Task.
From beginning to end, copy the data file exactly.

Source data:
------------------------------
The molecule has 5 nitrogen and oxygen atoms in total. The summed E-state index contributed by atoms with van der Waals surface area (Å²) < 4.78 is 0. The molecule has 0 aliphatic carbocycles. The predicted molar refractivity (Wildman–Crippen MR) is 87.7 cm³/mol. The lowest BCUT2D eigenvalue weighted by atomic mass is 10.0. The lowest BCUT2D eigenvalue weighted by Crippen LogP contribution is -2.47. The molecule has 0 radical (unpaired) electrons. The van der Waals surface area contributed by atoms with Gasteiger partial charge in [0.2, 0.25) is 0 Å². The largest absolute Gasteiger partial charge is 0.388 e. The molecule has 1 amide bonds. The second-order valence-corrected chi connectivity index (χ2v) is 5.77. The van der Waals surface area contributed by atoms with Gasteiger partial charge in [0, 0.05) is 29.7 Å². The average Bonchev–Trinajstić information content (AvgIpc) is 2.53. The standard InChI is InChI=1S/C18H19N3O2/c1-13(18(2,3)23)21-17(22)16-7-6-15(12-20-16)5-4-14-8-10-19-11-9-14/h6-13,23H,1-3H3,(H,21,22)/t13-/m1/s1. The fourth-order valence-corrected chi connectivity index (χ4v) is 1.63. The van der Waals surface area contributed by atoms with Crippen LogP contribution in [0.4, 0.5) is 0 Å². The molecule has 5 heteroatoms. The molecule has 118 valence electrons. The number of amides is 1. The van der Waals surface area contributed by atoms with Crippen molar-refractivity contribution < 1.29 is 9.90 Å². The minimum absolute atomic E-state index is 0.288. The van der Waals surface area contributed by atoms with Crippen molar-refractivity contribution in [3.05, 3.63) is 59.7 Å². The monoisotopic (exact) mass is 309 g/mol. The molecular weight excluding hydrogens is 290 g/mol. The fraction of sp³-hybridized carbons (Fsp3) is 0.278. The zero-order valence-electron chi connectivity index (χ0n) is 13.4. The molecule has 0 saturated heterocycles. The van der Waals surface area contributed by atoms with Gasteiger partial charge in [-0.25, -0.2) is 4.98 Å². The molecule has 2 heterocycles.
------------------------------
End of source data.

The molecule has 5 nitrogen and oxygen atoms in total. The summed E-state index contributed by atoms with van der Waals surface area (Å²) < 4.78 is 0. The molecule has 0 aliphatic carbocycles. The predicted molar refractivity (Wildman–Crippen MR) is 87.7 cm³/mol. The lowest BCUT2D eigenvalue weighted by atomic mass is 10.0. The lowest BCUT2D eigenvalue weighted by Crippen LogP contribution is -2.47. The molecule has 0 radical (unpaired) electrons. The van der Waals surface area contributed by atoms with Gasteiger partial charge in [0.2, 0.25) is 0 Å². The largest absolute Gasteiger partial charge is 0.388 e. The molecule has 1 amide bonds. The second-order valence-corrected chi connectivity index (χ2v) is 5.77. The van der Waals surface area contributed by atoms with Gasteiger partial charge in [0, 0.05) is 29.7 Å². The average Bonchev–Trinajstić information content (AvgIpc) is 2.53. The standard InChI is InChI=1S/C18H19N3O2/c1-13(18(2,3)23)21-17(22)16-7-6-15(12-20-16)5-4-14-8-10-19-11-9-14/h6-13,23H,1-3H3,(H,21,22)/t13-/m1/s1. The fourth-order valence-corrected chi connectivity index (χ4v) is 1.63. The van der Waals surface area contributed by atoms with Crippen LogP contribution in [0.4, 0.5) is 0 Å². The molecule has 5 heteroatoms. The molecule has 118 valence electrons. The number of amides is 1. The van der Waals surface area contributed by atoms with Crippen molar-refractivity contribution < 1.29 is 9.90 Å². The minimum absolute atomic E-state index is 0.288. The van der Waals surface area contributed by atoms with Crippen molar-refractivity contribution in [3.05, 3.63) is 59.7 Å². The monoisotopic (exact) mass is 309 g/mol. The molecular weight excluding hydrogens is 290 g/mol. The fraction of sp³-hybridized carbons (Fsp3) is 0.278. The zero-order valence-electron chi connectivity index (χ0n) is 13.4. The molecule has 0 saturated heterocycles. The van der Waals surface area contributed by atoms with Gasteiger partial charge in [-0.25, -0.2) is 4.98 Å². The molecule has 2 heterocycles.